Student Profile in Cell State
Mentor: W. Lee Kraus, Ph.D.
Undergraduate Degree: Genetics
Undergraduate Institution: Purdue University
Hometown: Columbus, Ohio
Awards/Fellowships: National Science Foundation (NSF) Graduate Research Fellow – Graduate School
LSAMP Distinguished Scholar – Undergraduate
How did you become interested in science and/or research?
My initial passion for science came from attending a seminar in high school with my biology class. I don’t remember what the conference was about, but in one particular seminar, the speaker showed a picture of Vacanti’s mouse; a mouse that appears to be growing a human ear on its back. I was enthralled at what I believed was an image of the power of genetic manipulation – the ability to change the mouse’s DNA so that it could grow a human organ replacement. My mind jumped to the possibilities of manipulating genetic regulation to achieve a predetermined cellular output. Though my initial understanding of Vacanti’s mouse was all wrong – no genetic manipulation is involved in the human ear growth, rather the mouse acts as incubator, allowing cells seeded on a human ear scaffold to grow – the sense of wonder and excitement toward genetics and, later on, epigenetics, never left me.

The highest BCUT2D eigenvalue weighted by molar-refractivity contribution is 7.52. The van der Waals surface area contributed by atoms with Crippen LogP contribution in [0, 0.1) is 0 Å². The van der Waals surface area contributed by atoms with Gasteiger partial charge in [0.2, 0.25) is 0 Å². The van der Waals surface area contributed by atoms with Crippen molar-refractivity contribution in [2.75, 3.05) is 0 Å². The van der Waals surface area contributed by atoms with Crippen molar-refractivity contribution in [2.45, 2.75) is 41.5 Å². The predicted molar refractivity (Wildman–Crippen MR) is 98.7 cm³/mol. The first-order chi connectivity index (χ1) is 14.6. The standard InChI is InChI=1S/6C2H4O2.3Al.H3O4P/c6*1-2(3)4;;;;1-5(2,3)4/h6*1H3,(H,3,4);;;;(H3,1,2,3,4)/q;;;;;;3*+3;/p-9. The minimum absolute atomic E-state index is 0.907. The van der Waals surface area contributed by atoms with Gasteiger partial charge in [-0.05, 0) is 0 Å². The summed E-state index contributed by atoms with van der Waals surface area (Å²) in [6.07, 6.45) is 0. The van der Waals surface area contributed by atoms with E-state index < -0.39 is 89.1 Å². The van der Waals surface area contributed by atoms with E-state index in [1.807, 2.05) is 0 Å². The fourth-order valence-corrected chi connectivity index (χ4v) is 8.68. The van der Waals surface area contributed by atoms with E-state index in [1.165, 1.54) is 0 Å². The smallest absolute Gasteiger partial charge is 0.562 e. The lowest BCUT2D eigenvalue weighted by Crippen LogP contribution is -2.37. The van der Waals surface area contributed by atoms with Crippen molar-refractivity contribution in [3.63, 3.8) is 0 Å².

Please describe your research.
The goal of my research is to understand the mechanisms that aid cell state maintenance or cell fate differentiation. I utilize mouse embryonic stem cells as my model system and am deeply interested in the activity of PARP-1, an enzyme that post-translationally modifies proteins, during the differentiation process. PARP-1 mediated modification of proteins appears to have a role in facilitating differentiation. My work investigating the action of PARP-1 in stem cell state contributes to understanding stem cell identity and our ability to manipulate that in the reverse process reprogramming.
Why did you choose UT Southwestern?
I decided to attend UTSW for my graduate work because the community and atmosphere on campus is supportive, engaged, and committed to pushing the next generation of scientists to their full potential – intellectual and otherwise.
What do you think makes the Genetics, Development and Disease Program one of the best?
The Genetics, Development and Disease Program gives students several opportunities to present their research, interact with faculty often, and have scientific discussions as a community. All of these things contribute to well-designed research projects and high caliber scientific achievement.
What do you love about the Genetics, Development and Disease Program?
I love that the GDD community is a supportive environment, and every question/critique is meant to push you to your scientific best.
– Aarin Jones, Genetics, Development and Disease Graduate Program